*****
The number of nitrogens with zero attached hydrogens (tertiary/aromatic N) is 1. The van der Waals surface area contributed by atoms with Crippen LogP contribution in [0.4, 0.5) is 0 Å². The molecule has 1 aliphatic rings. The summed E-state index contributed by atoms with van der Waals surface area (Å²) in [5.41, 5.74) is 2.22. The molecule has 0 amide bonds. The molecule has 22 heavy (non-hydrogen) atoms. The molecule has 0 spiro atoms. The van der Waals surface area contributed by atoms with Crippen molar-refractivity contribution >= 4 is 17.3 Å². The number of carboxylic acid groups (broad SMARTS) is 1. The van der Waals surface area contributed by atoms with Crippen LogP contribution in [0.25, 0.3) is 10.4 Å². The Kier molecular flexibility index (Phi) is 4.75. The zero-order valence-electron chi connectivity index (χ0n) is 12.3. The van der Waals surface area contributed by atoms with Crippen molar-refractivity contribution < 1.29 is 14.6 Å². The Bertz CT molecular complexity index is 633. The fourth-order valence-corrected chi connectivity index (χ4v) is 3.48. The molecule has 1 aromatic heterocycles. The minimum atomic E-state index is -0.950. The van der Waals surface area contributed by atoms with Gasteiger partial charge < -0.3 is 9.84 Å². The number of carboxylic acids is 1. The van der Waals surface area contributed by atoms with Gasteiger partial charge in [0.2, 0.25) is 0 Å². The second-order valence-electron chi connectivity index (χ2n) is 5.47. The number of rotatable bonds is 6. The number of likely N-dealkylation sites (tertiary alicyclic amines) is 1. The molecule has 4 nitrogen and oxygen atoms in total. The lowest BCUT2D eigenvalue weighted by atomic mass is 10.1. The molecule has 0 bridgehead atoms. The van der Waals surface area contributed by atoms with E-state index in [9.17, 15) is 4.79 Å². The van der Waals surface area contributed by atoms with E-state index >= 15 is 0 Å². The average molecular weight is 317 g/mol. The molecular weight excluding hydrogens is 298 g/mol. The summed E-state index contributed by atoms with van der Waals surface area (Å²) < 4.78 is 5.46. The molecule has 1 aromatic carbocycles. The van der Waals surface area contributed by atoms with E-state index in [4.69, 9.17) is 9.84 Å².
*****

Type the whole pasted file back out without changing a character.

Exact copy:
The number of nitrogens with zero attached hydrogens (tertiary/aromatic N) is 1. The van der Waals surface area contributed by atoms with Crippen LogP contribution in [0.4, 0.5) is 0 Å². The molecule has 1 aliphatic rings. The summed E-state index contributed by atoms with van der Waals surface area (Å²) in [5.41, 5.74) is 2.22. The molecule has 0 amide bonds. The molecule has 22 heavy (non-hydrogen) atoms. The molecule has 0 spiro atoms. The van der Waals surface area contributed by atoms with Crippen molar-refractivity contribution >= 4 is 17.3 Å². The number of carboxylic acid groups (broad SMARTS) is 1. The van der Waals surface area contributed by atoms with Crippen LogP contribution in [0.25, 0.3) is 10.4 Å². The Kier molecular flexibility index (Phi) is 4.75. The zero-order valence-electron chi connectivity index (χ0n) is 12.3. The van der Waals surface area contributed by atoms with Crippen molar-refractivity contribution < 1.29 is 14.6 Å². The Bertz CT molecular complexity index is 633. The fourth-order valence-corrected chi connectivity index (χ4v) is 3.48. The molecule has 1 aromatic heterocycles. The minimum atomic E-state index is -0.950. The van der Waals surface area contributed by atoms with Gasteiger partial charge < -0.3 is 9.84 Å². The number of carboxylic acids is 1. The van der Waals surface area contributed by atoms with Gasteiger partial charge in [0.2, 0.25) is 0 Å². The second-order valence-electron chi connectivity index (χ2n) is 5.47. The number of rotatable bonds is 6. The number of likely N-dealkylation sites (tertiary alicyclic amines) is 1. The molecule has 4 nitrogen and oxygen atoms in total. The lowest BCUT2D eigenvalue weighted by atomic mass is 10.1. The molecule has 0 bridgehead atoms. The van der Waals surface area contributed by atoms with E-state index in [9.17, 15) is 4.79 Å². The van der Waals surface area contributed by atoms with E-state index >= 15 is 0 Å². The average molecular weight is 317 g/mol. The molecular weight excluding hydrogens is 298 g/mol. The summed E-state index contributed by atoms with van der Waals surface area (Å²) < 4.78 is 5.46. The molecule has 1 aromatic carbocycles. The van der Waals surface area contributed by atoms with E-state index in [4.69, 9.17) is 9.84 Å².